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What to Expect When Appealing an SSD Denial in North Carolina

When Results Matter Most, Hire a Heavyweight

Many people do not know what to do next after their application for Social Security Disability benefits is denied. Filing a new application is rarely effective and also can cause you to forfeit potential past due benefits that accrued while your previous application was pending. Appealing your case to an administrative law judge, however, preserves these benefits and also offers a fair probability of success, especially if you are assisted by an experienced Social Security attorney. But a typical Social Security Disability appeal can be a lengthy and confusing process. And because of the time commitment involved and the preclusive effect an adverse decision can have on your future ability to claim benefits, it is important to get it right the first time.

Following an initial denial, a claimant typically has 60 days to request a hearing before an administrative law judge. Each hearing is assigned to one of 38 hearing offices in the Atlanta region, four of which are located in North Carolina:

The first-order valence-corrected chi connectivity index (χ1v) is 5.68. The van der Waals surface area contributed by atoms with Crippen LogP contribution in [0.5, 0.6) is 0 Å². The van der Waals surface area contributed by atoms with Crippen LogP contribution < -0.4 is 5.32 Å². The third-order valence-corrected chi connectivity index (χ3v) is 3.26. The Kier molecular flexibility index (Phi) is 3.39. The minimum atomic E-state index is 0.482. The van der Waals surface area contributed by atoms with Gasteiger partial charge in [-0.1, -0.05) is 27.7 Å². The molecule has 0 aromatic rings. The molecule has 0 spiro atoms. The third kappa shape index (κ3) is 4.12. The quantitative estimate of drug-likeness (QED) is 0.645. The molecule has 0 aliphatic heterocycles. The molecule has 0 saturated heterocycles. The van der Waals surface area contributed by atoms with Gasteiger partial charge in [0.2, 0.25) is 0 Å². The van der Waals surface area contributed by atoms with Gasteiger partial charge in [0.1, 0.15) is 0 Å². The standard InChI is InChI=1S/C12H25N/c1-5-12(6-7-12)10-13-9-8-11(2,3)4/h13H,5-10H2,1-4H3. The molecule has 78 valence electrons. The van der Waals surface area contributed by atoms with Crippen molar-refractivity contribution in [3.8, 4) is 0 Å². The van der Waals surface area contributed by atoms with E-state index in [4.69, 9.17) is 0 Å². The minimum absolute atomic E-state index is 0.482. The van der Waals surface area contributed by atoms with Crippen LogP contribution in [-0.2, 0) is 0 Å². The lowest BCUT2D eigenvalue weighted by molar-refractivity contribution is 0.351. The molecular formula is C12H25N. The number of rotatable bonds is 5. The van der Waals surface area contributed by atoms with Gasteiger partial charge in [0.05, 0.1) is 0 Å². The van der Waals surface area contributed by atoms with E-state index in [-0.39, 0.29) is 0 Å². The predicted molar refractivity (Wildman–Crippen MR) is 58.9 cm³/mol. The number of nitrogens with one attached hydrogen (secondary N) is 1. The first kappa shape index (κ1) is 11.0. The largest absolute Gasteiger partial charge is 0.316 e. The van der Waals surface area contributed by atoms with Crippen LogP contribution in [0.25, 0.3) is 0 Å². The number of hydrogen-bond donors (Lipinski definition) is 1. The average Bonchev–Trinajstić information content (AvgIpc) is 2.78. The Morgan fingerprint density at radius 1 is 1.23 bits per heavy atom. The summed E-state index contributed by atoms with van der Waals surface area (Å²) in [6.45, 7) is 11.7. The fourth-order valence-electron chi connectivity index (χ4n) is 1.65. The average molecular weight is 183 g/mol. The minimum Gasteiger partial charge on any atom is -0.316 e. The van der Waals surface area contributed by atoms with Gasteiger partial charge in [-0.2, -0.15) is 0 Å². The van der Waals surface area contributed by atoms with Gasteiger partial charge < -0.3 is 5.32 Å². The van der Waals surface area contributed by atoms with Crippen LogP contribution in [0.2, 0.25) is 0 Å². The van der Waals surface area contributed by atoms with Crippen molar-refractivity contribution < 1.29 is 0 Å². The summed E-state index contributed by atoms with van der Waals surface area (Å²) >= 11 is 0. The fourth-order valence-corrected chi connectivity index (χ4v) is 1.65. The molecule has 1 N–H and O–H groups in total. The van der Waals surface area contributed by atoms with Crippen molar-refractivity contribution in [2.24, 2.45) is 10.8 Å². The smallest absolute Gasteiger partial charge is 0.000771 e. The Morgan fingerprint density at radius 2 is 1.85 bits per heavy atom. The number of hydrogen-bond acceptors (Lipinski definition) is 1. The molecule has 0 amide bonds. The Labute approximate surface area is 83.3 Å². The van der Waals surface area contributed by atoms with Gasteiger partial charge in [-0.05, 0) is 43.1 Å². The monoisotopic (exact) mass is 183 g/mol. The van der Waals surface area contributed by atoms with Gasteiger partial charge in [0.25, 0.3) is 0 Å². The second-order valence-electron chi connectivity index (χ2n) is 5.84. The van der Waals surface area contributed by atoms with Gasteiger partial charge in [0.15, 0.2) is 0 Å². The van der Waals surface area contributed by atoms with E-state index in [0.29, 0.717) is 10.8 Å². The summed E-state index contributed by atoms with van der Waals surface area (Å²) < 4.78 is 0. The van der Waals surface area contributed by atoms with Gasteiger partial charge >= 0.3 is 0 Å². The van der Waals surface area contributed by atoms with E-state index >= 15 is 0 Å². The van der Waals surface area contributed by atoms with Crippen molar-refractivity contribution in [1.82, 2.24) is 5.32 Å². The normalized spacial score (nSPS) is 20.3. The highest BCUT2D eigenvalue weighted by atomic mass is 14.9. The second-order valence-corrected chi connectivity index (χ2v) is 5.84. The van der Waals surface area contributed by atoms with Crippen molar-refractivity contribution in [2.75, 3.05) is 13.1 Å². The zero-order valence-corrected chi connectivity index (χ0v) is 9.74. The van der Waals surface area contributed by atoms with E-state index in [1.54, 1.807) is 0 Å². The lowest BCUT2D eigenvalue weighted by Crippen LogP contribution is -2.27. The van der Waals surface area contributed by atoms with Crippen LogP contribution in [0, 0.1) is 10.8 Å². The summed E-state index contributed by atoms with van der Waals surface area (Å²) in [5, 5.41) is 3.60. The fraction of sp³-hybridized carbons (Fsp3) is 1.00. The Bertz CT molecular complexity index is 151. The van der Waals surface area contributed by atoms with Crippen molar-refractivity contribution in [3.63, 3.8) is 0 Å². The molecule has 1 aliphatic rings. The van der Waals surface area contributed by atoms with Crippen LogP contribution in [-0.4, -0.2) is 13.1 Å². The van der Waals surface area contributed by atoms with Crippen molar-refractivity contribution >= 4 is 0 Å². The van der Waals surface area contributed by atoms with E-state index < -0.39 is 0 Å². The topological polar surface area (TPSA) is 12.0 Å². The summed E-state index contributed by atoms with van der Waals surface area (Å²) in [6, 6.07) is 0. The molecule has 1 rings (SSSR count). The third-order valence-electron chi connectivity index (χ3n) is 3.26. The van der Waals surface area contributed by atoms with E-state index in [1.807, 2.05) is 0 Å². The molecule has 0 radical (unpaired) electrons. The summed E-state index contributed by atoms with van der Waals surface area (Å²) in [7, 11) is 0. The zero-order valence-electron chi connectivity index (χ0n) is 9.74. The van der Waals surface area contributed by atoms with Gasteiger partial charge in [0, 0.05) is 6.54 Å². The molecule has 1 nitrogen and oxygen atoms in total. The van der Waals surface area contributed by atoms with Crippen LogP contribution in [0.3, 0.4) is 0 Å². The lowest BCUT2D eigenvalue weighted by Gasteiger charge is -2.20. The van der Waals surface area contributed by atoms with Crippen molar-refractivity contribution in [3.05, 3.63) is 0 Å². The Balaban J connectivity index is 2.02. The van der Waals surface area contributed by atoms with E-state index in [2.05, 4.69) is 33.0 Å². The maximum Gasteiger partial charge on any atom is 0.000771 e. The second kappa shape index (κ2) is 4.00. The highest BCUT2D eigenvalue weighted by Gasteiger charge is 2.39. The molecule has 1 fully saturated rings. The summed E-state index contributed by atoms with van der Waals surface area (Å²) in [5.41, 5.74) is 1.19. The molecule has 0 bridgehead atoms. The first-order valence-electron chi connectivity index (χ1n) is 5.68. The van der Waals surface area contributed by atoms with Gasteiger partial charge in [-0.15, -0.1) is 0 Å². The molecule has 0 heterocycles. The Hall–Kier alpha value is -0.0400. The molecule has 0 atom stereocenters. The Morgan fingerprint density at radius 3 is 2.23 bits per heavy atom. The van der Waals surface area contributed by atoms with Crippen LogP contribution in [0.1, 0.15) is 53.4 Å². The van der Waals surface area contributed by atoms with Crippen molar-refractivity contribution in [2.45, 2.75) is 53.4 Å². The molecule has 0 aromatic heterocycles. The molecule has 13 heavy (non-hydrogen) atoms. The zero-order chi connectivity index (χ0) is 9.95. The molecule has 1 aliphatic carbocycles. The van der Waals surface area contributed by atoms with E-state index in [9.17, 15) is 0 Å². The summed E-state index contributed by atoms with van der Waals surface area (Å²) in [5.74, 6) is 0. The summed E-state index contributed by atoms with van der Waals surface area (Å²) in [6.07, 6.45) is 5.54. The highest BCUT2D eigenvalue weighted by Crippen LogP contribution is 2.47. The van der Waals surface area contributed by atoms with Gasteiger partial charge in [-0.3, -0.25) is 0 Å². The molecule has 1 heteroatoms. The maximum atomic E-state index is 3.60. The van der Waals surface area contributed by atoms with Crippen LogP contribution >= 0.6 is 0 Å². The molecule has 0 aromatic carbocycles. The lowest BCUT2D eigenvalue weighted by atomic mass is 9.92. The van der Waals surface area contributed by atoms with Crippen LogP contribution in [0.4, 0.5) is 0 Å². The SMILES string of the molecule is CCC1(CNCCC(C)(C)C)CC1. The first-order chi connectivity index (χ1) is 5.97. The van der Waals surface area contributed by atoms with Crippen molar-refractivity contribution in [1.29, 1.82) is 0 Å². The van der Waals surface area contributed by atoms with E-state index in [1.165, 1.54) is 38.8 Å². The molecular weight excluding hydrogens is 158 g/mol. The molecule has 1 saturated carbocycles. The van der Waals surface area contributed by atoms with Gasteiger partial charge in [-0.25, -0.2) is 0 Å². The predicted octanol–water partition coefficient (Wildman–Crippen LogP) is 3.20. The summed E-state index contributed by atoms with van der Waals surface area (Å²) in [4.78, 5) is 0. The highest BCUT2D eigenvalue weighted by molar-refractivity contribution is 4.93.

• Charlotte
  • Fayetteville
  • Greensboro
  • Raleigh

North Carolina claimants who do not live close to one of these offices may have their cases assigned to a hearing office in another state. Such hearings are frequently held by teleconference connecting a judge and vocational expert at an ODAR hearing office with the claimant, claimant’s attorney and other witnesses at a field office or other satellite location. Hearings usually occur 10 to 12 months after the request.

Hearings typically take between 45 minutes and an hour and include one or more expert witnesses called by Social Security — usually a vocational expert and sometimes a medical or psychological expert. These experts evaluate your testimony, the records you have provided as well as any other evidence in the file and render an opinion regarding whether you can work and when your disability began. If their opinions are unfavorable to your case, you or your attorney has the opportunity to cross-examine. Following the hearing, the judge usually enters a written opinion within 30 days.

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